# Global Optimization via the Convex Conjugate

Our current optimizer doesn’t converge to a global optimum. This is easily verified by taking a model for which the posterior is non convex (or non-unimodal or non-quasi-convex), for example a Gaussian Process regression, and running the optimizer and observing that it will converge to different solutions.

I’m wondering if would be useful to have a convex conjugate function. The definition I’m using is from Boyd and Vandenberghe, Convex optimization. If f(\cdot|\theta) is the posterior with respect to, or a function of, parameters \theta, the convex conjugate, f_*(\cdot|\theta) is:

f_*(\cdot | \theta_*) = sup_{\theta_i \in dom(\theta_i)}(\theta_*^T \theta - f(\cdot | \theta))

Intuitively/geometrically, this shape is the convex hull of the joint posterior for parameters \theta.

Thoughts? Could be used elsewhere in library, for example, any deterministic algorithm that uses optimization.

You mean the L-BFGS used in the service modes for optimization or something else?

That wasn’t enough of a descirption for me to understand it—I don’t have a strong background in geometry or optimization. Is there a reference to this technique somewhere that I could read up on?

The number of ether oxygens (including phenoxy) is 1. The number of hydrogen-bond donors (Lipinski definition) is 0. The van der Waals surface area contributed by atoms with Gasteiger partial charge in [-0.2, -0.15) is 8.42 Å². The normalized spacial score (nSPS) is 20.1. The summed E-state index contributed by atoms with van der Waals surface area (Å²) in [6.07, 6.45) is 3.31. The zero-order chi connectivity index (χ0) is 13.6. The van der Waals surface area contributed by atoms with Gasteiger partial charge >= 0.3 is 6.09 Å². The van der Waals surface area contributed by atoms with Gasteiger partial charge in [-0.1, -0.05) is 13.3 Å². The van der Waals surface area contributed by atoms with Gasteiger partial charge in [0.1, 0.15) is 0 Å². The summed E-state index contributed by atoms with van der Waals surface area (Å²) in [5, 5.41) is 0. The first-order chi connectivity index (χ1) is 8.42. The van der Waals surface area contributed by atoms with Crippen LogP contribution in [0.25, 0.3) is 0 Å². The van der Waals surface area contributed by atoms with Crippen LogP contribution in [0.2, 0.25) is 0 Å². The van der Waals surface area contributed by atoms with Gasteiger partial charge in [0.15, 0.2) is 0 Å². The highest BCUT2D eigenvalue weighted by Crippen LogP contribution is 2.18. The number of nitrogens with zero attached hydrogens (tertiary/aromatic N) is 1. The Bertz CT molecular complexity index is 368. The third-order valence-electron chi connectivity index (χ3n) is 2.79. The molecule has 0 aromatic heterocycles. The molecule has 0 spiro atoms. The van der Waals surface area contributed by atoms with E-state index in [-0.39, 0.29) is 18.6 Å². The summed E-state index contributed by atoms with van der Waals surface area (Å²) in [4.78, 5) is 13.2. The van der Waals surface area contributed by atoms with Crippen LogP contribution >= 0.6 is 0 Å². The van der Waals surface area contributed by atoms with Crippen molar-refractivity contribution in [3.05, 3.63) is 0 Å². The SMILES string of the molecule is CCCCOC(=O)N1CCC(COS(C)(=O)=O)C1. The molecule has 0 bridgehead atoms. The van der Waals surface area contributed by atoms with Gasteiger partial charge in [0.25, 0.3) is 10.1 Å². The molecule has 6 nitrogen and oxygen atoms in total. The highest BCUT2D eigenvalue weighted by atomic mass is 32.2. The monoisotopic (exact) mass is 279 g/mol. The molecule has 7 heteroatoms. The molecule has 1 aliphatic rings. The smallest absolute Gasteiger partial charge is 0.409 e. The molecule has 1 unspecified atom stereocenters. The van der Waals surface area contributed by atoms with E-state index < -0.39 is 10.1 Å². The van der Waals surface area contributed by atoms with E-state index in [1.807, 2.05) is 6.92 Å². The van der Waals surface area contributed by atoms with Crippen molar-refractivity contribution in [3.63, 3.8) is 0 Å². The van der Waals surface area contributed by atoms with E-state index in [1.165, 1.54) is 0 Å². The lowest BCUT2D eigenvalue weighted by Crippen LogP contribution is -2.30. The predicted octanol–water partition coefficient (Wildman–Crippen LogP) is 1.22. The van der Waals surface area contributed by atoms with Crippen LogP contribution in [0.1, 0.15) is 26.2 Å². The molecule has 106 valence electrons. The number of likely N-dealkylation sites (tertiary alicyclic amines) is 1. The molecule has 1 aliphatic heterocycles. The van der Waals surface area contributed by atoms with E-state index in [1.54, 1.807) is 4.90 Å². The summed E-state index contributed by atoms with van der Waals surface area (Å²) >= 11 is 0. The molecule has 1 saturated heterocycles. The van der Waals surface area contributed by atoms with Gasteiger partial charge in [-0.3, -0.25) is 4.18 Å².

Thanks for the comments. I’ll draft a more detailed proposal. A good reference is the Convex Optimization, Boyd and Vandenberghe. 3.3 mentions the conjugate, but it’s referenced elsewhere in the textbook. Theory is in the earlier chapters.

I was incorrect in saying it’s the convex hull. It’s an approximation.

Thanks for the reference—there’s an open-access version from the author.

Forget this. This will be irrelevant once Charles finishes Laplace approximation. If there’s still a need for this after, I’ll hop in after my optimization chops are better after my masters. Thanks for the input and cooperation, as always, bob. I have a better idea, that doesn’t require any math skills that I’ll post soon.